There is a Flower, the Lesser Celandine,
That shrinks, like many more, from cold and rain;
And, the first moment that the sun may shine,
Bright as the sun himself, 'tis out again!
-Excerpt from Lesser Celandine by William Wordsworth
The yellow flower in William Wordsworth's poem symbolizes the aging process in humans to many, and while I agree with this interpretation, the subject of the Lesser Celandine represents exactly the type of system that I am so deeply intertwined with-- the spring ephemeral community. Beginning in late February the weather in North Carolina stayed consistently warm, cueing emergence of the forest understory... and the start of our field season.
Each day during the spring season, we head to our field sites in the Duke Forest and record what species are flowering and who their pollinators are. In addition to observational data, we manipulated density of two species, Erythronium umbilicatum (trout lily) and Claytonia virginica (spring beauty). At the end of the flowering season, we are going to record the fruit number and end of season size of these plants. This experiment will allow us to understand if these two co-flowering plants compete for living (pollinators) and non-living resources (sunlights, water, soil nutrients).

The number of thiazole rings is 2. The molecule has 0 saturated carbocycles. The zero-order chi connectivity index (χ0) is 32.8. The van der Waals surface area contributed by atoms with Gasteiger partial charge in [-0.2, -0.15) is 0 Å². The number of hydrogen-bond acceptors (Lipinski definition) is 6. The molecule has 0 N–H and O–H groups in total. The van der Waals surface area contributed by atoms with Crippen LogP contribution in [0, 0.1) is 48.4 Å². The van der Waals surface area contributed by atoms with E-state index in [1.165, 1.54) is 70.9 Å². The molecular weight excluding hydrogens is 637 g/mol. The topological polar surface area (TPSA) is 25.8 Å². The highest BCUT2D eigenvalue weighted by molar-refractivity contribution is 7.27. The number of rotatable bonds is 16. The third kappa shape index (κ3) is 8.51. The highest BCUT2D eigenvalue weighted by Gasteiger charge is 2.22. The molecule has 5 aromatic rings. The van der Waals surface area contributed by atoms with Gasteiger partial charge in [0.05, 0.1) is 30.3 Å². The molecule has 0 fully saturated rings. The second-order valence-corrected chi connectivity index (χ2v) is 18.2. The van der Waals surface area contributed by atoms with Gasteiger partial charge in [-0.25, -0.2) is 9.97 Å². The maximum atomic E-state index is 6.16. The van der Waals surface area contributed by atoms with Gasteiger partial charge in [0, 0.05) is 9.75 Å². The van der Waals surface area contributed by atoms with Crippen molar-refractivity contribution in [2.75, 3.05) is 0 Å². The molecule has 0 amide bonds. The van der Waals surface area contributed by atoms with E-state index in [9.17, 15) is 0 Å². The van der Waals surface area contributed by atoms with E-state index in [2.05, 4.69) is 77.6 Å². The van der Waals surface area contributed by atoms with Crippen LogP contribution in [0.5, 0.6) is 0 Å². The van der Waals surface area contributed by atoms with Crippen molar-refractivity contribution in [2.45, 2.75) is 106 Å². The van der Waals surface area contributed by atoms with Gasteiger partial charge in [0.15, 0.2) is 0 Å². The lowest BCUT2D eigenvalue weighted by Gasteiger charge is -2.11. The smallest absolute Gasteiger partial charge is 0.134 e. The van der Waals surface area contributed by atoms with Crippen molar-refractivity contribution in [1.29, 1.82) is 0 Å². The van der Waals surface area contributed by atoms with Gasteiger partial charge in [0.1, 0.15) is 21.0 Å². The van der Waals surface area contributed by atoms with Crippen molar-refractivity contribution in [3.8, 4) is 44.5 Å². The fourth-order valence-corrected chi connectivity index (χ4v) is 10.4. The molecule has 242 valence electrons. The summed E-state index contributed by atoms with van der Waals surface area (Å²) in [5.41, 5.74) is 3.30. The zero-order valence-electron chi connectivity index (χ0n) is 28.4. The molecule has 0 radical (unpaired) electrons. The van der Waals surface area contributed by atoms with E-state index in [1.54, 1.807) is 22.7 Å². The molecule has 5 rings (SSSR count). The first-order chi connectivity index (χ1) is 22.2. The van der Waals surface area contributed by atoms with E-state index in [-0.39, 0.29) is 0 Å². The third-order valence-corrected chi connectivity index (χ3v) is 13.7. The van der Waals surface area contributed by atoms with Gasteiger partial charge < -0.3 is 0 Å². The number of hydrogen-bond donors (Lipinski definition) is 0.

Now that the end of March is approaching, we are gearing up to collect all of our demographic data on the trout lilies and spring beauties. There is a lot of work ahead of us, but that doesn't mean that we haven't had time to learn about other species in the community. From butterflies to snakes to blue herons, we have had many visitors at work and the opportunity to see how these species play important roles in the ecosystem.
With only a few weeks left of the field season, many of the flowers in the spring ephemeral system have taken on the withered form of Wordsworth's Lesser Celandine. Although the brief spring season brings at times harsh weather conditions, it nonetheless provides favorable growing conditions for the forest understory plants. Although it is goodbye to the beautiful floral display for now, we will see them next spring in all of their "fair and shining youth."